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Is a Will Written on a McDonald’s Napkin Valid?

Wills

Have you ever jotted down a note on a bar napkin? Even in the age of smartphones, it is still not uncommon for people to make a short grocery list or write down a phone number on whatever piece of paper is handy. But would you ever make your will on a napkin? And if you did, would it actually be legal?

A judge in the Canadian province of Saskatchewan recently faced this exact issue. Phillip Lanagan died in December 2015. A short time later, Lanagan’s children produced a document they claimed to be his will–a note written on a brown McDonald’s paper napkin. The note listed the names of his children and simply said “split my property evenly.” Apparently, Lanagan wrote this document quickly when he thought he was having a heart attack. This was approximately six months before Lanagan actually died.

Justice Donald H. Layh of the Saskatchewan Court of Queen’s Bench determined the McDonald’s napkin was, in fact, a valid will under provincial law. Saskatchewan recognizes “holograph” or holographic wills. This refers to a will that is entirely handwritten by the testator–the person making the will–and not signed in the presence of witnesses.

Justice Layh said that based on the testimony of Lanagan’s children, he was satisfied this was a legitimate attempt to make a holographic will. The judge elaborated noted that it was reasonable for Lanagan’s mind to “turn to the question of estate planning” when he thought he was about to die, especially since he did not already have a will. Additionally, Lanagan’s daughter testified her father gave her the napkin with instructions to keep it “in case something happened to him,” which Layh said “shows a clear testamentary intention.”

Florida Does Not Recognize Handwritten or Oral Wills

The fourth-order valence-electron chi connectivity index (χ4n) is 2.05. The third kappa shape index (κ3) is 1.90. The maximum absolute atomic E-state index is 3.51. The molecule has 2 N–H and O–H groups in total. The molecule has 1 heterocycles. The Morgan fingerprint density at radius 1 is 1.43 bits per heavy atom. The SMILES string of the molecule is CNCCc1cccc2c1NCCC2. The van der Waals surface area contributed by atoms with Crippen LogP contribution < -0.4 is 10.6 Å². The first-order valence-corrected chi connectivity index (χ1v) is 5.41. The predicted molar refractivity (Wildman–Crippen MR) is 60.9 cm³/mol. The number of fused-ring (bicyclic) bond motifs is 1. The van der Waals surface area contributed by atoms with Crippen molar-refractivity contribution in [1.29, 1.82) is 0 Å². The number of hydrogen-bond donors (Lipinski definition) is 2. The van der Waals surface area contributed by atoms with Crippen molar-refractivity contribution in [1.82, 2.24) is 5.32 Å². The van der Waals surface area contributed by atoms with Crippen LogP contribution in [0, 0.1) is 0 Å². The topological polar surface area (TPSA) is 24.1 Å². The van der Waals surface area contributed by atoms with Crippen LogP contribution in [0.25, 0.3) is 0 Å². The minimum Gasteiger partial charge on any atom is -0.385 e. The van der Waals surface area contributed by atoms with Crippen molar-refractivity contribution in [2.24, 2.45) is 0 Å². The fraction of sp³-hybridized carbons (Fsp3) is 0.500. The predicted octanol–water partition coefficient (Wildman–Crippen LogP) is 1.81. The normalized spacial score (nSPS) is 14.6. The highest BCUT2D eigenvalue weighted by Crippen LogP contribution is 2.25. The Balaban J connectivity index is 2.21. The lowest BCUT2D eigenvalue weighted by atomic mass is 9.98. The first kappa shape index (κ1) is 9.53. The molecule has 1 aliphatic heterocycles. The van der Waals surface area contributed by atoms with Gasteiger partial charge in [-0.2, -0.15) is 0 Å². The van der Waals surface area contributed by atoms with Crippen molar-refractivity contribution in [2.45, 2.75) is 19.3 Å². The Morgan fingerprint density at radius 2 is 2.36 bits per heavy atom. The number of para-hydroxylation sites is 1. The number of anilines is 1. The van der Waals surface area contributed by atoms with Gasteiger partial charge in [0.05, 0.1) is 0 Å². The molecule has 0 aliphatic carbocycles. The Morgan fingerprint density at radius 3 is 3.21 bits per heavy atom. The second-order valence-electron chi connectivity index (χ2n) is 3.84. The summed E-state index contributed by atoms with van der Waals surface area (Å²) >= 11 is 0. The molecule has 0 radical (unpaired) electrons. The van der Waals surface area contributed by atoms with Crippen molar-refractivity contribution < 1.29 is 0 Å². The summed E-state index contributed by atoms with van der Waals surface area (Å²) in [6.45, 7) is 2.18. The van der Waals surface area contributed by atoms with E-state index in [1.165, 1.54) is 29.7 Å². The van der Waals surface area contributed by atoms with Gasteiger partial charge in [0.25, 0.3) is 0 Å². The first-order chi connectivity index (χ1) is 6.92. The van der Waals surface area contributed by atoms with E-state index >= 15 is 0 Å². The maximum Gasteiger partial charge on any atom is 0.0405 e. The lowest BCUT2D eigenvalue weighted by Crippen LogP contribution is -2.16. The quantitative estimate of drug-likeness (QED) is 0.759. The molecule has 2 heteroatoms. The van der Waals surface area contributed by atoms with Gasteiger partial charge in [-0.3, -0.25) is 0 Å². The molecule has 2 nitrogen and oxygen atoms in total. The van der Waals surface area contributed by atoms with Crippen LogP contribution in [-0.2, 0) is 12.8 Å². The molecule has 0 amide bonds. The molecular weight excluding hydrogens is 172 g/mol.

So you may be wondering: Could something similar to the Lanagan case happen here in Florida? The answer is no. Unlike Saskatchewan–and indeed, many U.S. states–Florida does not recognize holographic wills in any form. In Florida, a valid will must adhere to certain basic rules; namely, it needs to be signed by the testator in the presence of at least two witnesses. An unwitnessed will is not considered valid.

But what if a holographic will was signed by a person while living in a state or country that permits them? Would a Florida court recognize the will as valid in that situation? Again, the answer is no. While Florida will recognize most out-of-state wills that comply with local laws, there is an exception for “holographic or nuncupative” wills.

In case you are wondering, a “nuncupative will” is one that is made orally. A common example of a nuncupative will is a person saying on their deathbed who they want to inherit their property. As with holographic wills, Florida does not recognize nuncupative wills under any circumstances.

While making a formal will may seem daunting, it is a far better option for you–and your family–than scribbling a hasty note while sitting in a fast food restaurant. A qualified Fort Myers wills and trusts attorney can provide you with guidance and assistance in this area. Contact the Kuhn Law Firm, P.A., at 239-333-4529 today to schedule a free estate planning consultation with a member of our team.

Source:

canlii.org/en/sk/skqb/doc/2020/2020skqb42/2020skqb42.html

https://www.kuhnlegal.com/why-do-i-need-a-contingent-beneficiary-for-my-will-or-trust/

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